Pregnancy screening 2017
Pregnancy screening, 2017
In 2017, a total of 64,059 blood type analyses were performed in pregnant women. Among these women, 64,038 (99.9%) were tested for hepatitis B, 63,928 (99.8%) for HIV and 62,914 (98.2%) for syphilis.
Pregnant women with hepatitis B infection
Of the 64,038 tested pregnant women, a total of 132 (0.21%) were HBsAg positives, which is at par with the level observed in previous years. A positive HBsAg (hepatitis B surface antigen) indicates a current acute or chronic hepatitis B virus infection.
Among these, 56 (42%) women tested positive to HBsAg for the first time in 2017.
The remaining 76 women (58%) had already tested HBsAg positive at previous testing sessions.
The Department of Infectious Disease Epidemiology and Prevention at the SSI sends out reminders for notification of hepatitis B if no current or previous notification has been made. Therefore, all except for two pregnant HBsAg positives were reported to the statutory national notification system in 2017. HBeAg, a marker for disease activity associated with an increased risk of intrauterine mother-to-child transmission, was detected in 10 (8%) of the women.
As in previous years, the majority of HBeAg-positive women were from South-East Asia, Table 1. No women of Danish origin were HBeAg-positive.
Since the introduction of the general screening for hepatitis B, the number of children infected with hepatitis B at birth in Denmark has decreased considerably, Figure 1. In 2016 and 2017, no children below 18 years of age were notified as having become infected at birth in Denmark.
HIV-positive pregnant women
Among the 63,928 pregnant women who were tested for HIV, 33 (0.05%) tested positive.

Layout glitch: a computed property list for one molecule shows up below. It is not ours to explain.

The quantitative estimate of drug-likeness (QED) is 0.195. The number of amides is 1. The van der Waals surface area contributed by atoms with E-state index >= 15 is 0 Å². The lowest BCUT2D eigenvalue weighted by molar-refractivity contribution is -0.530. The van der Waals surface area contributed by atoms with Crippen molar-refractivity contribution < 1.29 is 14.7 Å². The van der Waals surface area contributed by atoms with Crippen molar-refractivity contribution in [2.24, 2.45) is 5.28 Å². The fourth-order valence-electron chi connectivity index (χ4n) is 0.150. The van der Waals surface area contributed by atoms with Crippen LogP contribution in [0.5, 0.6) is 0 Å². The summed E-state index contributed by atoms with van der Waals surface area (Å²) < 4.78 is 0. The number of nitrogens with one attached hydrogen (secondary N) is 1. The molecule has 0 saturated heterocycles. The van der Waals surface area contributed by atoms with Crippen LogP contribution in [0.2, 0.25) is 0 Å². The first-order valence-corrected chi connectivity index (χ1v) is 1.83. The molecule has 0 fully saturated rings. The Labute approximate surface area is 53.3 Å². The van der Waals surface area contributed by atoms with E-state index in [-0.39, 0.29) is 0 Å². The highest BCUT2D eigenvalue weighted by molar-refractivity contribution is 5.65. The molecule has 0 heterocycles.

A total of eight women had newly detected HIV and 25 were known HIV positives.
Among the newly detected HIV-positive pregnant women, five were from Africa, two were from Thailand and one was from Denmark, Table 4. Two had immigrated in 2015 and one had emigrated in 2004, 2011, 2012 and 2013, respectively. For one person, the time of immigration remained unknown.
All newly detected HIV-positive pregnant women were notified via the statutory national HIV notification system.
The 2017 pregnancy screening detected two HIV-positive women of African origin who had previously tested negative in the pregnancy screening. One of the women tested negative during a pregnancy in 2015, but subsequently tested positive in the 2017 pregnancy screening. The child from her pregnancy in 2015 subsequently tested positive for HIV, which means that the mother had become infected with HIV during her first pregnancy.
The other woman was tested for HIV in her 39th week due to symptoms. She tested HIV positive at this time after having tested HIV negative in the beginning of her pregnancy.
Pregnant women with syphilis
Among the 62,914 pregnant women who were screened for syphilis in 2017, 96 tested positive. The majority of these women were false positives or had antibodies from previous syphilis. The confirmatory test makes it possible to identify both the false positives/previously infected cases and the pregnant women who currently have syphilis. Confirmatory serological tests were performed in 95 of the women (99%). Current syphilis was established in ten of these cases, corresponding to 0.02% of all the screened pregnant women.
Of the ten positives, eight were of Danish origin, and one was from Africa and Eastern Europe, respectively.
All ten women were notified via the statutory national syphilis notification system.
One woman did not have the confirmatory test performed despite several requests from the SSI to do so.
No cases of congenital syphilis were notified during 2017.
This report is also described in EPI-NEWS 36/18.